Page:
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New Forms of Cultural Engagement

Crowd-sourcing is the application of democratic principles to content and decision-making, from the design of cars and sneakers, to selecting winning performances (à la American Idol). While its implementation in the arts may send shivers down many aesthetic spines (particularly in criticism, where the most votes means the best painting, musical composition, novel, etc.), the practice opens an important debate about new forms of talent and cultural engagement.

A new instance of crowd-sourcing widens this discussion still further: for the last 50 years, the University of London has been transcribing the papers of the philosopher Jeremy Bentham, publishing 27 volumes. More than half of his output remains to be processed. Beginning last fall, the editors invited anyone with time and interest to join the team. In four months, more than 300 people have signed on and have since produced over 400 transcripts. Here, too, there are shudders. Scholars working on other archives such as the Lincoln papers, who tried similar efforts, point to error-laden results simply not worth the time.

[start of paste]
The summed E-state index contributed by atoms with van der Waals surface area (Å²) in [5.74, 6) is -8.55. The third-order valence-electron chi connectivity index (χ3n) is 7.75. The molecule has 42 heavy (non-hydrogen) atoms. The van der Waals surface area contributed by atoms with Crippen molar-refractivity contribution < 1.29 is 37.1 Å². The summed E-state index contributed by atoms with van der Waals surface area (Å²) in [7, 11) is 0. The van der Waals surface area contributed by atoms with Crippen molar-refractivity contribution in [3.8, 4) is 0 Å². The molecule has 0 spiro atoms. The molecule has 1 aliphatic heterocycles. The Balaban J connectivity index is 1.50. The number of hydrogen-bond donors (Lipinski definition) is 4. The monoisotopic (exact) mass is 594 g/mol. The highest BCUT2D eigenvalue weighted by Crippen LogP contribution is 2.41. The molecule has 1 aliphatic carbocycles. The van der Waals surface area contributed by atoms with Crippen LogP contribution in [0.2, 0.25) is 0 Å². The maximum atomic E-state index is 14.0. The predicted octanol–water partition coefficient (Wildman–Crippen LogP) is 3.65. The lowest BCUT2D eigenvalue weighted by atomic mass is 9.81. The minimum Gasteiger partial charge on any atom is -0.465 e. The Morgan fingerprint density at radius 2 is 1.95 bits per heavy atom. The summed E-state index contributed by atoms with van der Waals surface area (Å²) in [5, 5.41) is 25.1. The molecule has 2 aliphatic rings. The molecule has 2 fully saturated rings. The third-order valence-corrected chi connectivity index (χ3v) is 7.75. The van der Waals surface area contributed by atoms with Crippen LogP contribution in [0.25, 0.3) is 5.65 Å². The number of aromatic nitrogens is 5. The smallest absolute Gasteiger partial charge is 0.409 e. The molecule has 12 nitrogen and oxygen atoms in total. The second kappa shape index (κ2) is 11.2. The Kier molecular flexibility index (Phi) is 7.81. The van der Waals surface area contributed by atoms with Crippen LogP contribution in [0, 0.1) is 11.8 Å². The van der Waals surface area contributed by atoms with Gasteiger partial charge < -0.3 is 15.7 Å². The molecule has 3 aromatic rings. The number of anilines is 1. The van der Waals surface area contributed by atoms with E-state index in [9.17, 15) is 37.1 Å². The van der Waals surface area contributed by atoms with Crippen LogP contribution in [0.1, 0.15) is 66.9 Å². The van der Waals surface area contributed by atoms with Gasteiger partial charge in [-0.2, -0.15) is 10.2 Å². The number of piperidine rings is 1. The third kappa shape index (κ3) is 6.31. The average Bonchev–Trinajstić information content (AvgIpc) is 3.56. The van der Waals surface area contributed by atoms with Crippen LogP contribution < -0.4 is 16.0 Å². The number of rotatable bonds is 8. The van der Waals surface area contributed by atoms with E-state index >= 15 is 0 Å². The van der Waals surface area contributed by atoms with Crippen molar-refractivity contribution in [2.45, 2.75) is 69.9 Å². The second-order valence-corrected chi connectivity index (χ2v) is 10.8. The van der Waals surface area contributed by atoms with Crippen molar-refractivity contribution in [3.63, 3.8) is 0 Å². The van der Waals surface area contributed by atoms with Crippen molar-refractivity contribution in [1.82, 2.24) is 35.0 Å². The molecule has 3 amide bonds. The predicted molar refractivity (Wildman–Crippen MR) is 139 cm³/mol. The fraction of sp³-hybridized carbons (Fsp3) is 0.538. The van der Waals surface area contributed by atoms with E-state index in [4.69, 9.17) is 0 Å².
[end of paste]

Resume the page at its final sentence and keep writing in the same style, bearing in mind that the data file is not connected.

But think about this as more than scholarship- could libraries, archives, or museums use crowd-sourced projects as a way to develop a devoted, informed membership? Suppose every American history or humanities class in New York City (or Houston, or Anchorage) took on one such project – each student learning an era well enough to infer the handwritten words, the habits of scholarship, and a deep appreciation for those institutions that save the record of our past thoughts, wishes, and hopes. Research at WolfBrown confirms that people who played an instrument are the most likely to be concert-goers- in the same way, could transcription or other simple forms of conservation lead to life-long engagement?

 

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